Apple’s release of the iCloud has fanboys and critics alike raving about what that means to both the public and developer community, not to mention what it will spark in the business, retail, and tech sector. For it seems that the iCloud’s sweetest value proposition, outside of it being FREE, is its seamless integration with its current (and future) product line. More appealing for Apple fanboys and tech gurus alike is the fact that Apple’s innovation drives more and more businesses to be more innovative, thus generating more business to the company.
With iCloud, Dropbox has a better, more viable competitor to its business model. iCloud’s free storage – a “whopping” 5GB – is miniscule compared to Dropbox’s 2GB offering. How I think Dropbox can leverage their position – and keep their customers in the process – isn’t so much in how much free storage it can counter with Apple’s. That will be a great start, but that won’t be enough to make things work for them. Brand popularity and business model is already on Apple’s side, so no use competing in that regard. I think that Dropbox will have a better positioning with Apple in the following areas:
I’m torn on Apple’s customer service and customer development, and it’s not just within their “Genius” bar. The sales associate that sold my iPhone was a rockstar: helpful, informative, engaging, and was definitely not pushy. She listened first to what I needed to have before offering any solutions or products available to provide.
The “Genius” bar on the other hand, was not as helpful nor offered insightful comments to my conversations and my issues. The person hardly kept eye contact, let alone listened carefully to what I needed to have done to my iPod. As a result, I had to reschedule with a different “genius” to settle my grievance, and ended up telling me something different than the previous “genius.”
As one who has worked and managed a retail store, the ability to listen is everything in my book.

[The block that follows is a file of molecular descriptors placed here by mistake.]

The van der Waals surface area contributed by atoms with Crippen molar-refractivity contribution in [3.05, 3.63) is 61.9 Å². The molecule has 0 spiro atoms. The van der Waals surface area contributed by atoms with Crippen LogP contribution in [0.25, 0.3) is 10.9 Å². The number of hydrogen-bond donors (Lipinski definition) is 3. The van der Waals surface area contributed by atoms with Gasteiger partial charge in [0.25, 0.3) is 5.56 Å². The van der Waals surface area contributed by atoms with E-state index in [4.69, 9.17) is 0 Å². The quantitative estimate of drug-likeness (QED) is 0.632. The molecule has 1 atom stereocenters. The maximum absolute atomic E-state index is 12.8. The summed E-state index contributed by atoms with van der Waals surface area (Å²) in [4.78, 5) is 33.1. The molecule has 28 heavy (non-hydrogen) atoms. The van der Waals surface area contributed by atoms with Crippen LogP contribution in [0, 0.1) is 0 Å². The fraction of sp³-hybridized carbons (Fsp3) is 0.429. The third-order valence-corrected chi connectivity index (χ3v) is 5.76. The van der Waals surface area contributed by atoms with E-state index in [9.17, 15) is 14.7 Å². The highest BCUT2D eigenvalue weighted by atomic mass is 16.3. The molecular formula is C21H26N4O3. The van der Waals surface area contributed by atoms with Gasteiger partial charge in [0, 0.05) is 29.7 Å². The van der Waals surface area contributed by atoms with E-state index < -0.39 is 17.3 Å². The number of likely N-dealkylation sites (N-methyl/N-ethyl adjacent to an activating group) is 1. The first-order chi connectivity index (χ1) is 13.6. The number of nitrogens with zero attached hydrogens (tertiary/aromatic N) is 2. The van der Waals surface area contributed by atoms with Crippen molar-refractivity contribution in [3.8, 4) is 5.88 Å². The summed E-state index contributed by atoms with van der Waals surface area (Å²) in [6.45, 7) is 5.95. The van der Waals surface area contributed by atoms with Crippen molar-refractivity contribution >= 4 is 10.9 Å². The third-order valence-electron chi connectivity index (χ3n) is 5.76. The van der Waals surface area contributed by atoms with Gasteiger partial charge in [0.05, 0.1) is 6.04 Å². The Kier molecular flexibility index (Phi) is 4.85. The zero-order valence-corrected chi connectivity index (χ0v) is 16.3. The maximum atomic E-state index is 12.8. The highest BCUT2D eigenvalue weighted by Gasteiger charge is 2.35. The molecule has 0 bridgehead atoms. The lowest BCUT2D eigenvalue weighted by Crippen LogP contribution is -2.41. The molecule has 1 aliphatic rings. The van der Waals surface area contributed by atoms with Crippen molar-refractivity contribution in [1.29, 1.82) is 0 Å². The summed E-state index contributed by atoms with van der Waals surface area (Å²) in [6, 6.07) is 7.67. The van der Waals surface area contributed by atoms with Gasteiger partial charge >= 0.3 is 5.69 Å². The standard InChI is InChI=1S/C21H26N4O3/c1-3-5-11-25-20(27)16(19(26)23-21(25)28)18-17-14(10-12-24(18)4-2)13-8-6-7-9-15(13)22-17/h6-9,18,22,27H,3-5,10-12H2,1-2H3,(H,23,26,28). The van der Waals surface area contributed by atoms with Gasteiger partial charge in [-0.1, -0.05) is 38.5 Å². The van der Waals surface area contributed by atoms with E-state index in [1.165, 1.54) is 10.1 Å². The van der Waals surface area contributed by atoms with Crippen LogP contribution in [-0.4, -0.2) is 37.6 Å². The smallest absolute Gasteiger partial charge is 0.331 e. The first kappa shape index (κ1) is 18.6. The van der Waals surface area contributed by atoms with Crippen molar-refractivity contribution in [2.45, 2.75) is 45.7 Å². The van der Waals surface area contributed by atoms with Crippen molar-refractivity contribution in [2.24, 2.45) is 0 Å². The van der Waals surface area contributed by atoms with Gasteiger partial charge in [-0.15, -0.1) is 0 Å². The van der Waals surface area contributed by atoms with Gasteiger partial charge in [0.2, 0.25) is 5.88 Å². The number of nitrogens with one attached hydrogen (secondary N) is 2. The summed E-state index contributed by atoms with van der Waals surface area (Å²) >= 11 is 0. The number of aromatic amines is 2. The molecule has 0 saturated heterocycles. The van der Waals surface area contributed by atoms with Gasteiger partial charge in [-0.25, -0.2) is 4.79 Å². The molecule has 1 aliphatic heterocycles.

The point is that if Apple’s customer service is not their strongest point, then Dropbox should take advantage of that weakness and use it to develop a stronger backbone to their product line.
Customer Relationship Development
I may get some hate mail for this, but I’ll say it anyway: Apple is not the best company that develops customer relationships. I repeat that: Apple is not the best company that develops strong customer relationships.
Let the hate mail and comments begin.
Apple’s product line isn’t necessarily a true indicative of its customer relationships. Yes, their products can be great, and people buy Apple products for whatever “greatness” they find in it. That reasoning doesn’t fully quantify nor qualify that the people buying those products have strong personal relationships with the company. There may be some truth to the greatness of their products, but at times, it just means that the products are great. Simple enough.
For example, I can like a product (iPod, iPhone, iPad) created by the company and not necessarily be infatuated with that company. I’m more interested in the quality of the relationship that people have with the company, not necessarily the product. It’s in this angle that Dropbox can use to leverage their offering from the competition: by increasingly reaching out and strengthening the core customers to develop a healthy and stronger relationship that is long-lasting.
Take Lessons from Google, circa late 1990s
Back in the day, strong search engines that were not named Google were very prominent, while Google stood quietly, strengthening their algorithms, creating clean/modern UIs and used simplicity as their mantra. Standing the test of time, they were able to overcome the big boys to become THE big boy, all the while changing the face of the internet as we see it today.
Dropbox can certainly learn from Google’s business model, especially when faced with bigger competition. Strengthening the core structure with innovative ideas, clean design, better usability, and seamless integration will be needed to keep Dropbox healthy over the long haul.